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For examples,

@second = 2
@foo = @first || @second || @third
p @foo #=> 2

and

p [1, 2, 3].map(&:to_s) #=> ["1", "2", "3"]

I'm looking forward to reading an interesting code! Thanks :)

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closed as not constructive by Theo, klew, Josh Lee, Anurag, Graviton Aug 1 '10 at 2:36

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2  
isn't this the very definition of subjective. should at least be CW –  shsteimer Jul 30 '10 at 18:43

3 Answers 3

A function that checks if an integer n is prime using regex!

def is_prime(n)
    ("1" * n) !~ /^1?$|^(11+?)\1+$/
end

Explanation and source here.

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Just read the explanation. I HAVE to upvote this one more time. –  Eimantas Jul 30 '10 at 17:14
    
Wow, it's powerful and beautiful! And thanks for putting the reference. –  bekkou68 Jul 30 '10 at 17:59
    
It's also older than ruby. I'm pretty sure this regex first appeared in one of Abigail's sigs in the comp.lang.perl.misc newgroup sometime in the 90's. –  Don Roby Aug 1 '10 at 2:07
    
Glad you folks liked it... if you are planning to use it to do work with prime numbers, keep in mind Ruby has a prime generator built in. –  maksim Aug 3 '10 at 21:18
    
Here's an article on its use in real life settings: zmievski.org/2010/08/the-prime-that-wasnt –  maksim Aug 4 '10 at 17:57
class Array
  def to_hash; Hash[*map {|x| [x, yield(x)] }.flatten]; end
end

(Edit) Here is a more verbose version:

class Array
  def to_hash
    keys_and_values = self.map {|x| [x, yield(x)] }
    # Now `keys_and_values` is an array of arrays reperesenting
    # the hash. If the array this method was called on was, for
    # example, `[1, 2, 3]`, and the block passed to this method
    # was `{|x| x + 1 }`, `keys_and_values` would be:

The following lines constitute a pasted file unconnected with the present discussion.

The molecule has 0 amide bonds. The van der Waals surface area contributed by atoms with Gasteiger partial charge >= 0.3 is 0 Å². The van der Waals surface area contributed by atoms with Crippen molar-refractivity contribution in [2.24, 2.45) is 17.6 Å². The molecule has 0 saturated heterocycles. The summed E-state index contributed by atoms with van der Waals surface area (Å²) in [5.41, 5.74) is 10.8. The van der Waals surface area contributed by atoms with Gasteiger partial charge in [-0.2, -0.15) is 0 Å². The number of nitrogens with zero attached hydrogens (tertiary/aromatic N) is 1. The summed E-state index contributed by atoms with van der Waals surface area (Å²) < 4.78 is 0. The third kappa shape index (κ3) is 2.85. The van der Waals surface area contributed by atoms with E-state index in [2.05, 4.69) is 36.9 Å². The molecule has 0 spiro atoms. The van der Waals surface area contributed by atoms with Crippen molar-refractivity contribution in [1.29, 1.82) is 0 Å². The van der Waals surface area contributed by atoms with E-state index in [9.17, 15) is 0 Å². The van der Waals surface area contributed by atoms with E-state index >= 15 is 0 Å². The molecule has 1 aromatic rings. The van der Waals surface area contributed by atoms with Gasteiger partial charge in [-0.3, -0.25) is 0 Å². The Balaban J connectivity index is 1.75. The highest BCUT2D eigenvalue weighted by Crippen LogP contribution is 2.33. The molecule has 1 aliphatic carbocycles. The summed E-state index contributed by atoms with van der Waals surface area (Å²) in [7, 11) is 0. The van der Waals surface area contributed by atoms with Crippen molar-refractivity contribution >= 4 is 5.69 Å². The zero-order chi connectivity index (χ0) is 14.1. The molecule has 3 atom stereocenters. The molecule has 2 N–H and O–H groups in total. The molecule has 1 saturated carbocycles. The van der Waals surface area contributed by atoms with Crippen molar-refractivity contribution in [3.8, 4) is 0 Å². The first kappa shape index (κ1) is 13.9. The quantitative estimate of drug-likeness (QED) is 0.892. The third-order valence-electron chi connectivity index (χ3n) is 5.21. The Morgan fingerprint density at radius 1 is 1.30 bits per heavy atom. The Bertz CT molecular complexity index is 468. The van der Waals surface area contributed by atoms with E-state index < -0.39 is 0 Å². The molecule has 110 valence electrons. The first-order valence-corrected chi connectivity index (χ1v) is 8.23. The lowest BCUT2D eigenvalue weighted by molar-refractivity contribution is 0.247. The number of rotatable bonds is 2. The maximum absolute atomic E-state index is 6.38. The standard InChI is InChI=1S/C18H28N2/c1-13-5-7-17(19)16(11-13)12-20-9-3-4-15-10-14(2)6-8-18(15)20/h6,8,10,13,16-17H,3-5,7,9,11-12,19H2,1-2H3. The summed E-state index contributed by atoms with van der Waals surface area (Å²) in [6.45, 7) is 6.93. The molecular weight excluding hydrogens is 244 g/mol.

#
    #     [[1, 2], [2, 3], [3, 4]]


    keys_and_values = keys_and_values.flatten
    # now `keys_and_values` still contains all of the keys/values
    # of the new hash, but without the inner arrays. Even numbered
    # indexes will be keys, and odd indexes will be values. Example:
    #
    #     [1, 2, 2, 3, 3, 4]


    Hash[*keys_and_values]
    # This returns the keys/values translated to a hash. The docs
    # for the `Hash.[]` method is here:
    #
    #     http://ruby-doc.org/core/classes/Hash.html#M002839
  end
end
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Wow, it looks like very geeky! I'm sorry but I can't understand this code. What's going on? If possible, I'd like to read a lengthy code of this. And I tried to use this code with the following one. Is it nice usage? ["abc", "def", "ghi"].to_hash { |i| "same" } #=> {"abc"=>"same", "def"=>"same", "ghi"=>"same"} Thanks. –  bekkou68 Jul 30 '10 at 18:13
    
@bekkou68: See my edit, which explains it. –  Adrian Jul 30 '10 at 18:40

using enum.zip and block:

class Array
  def to_hash(&b)
    Hash[*self.zip([b.call]*self.size).flatten]
  end
end
#[1,2,3].to_hash{'n'} >> {1=>'n',2=>'n',3=>'n'}
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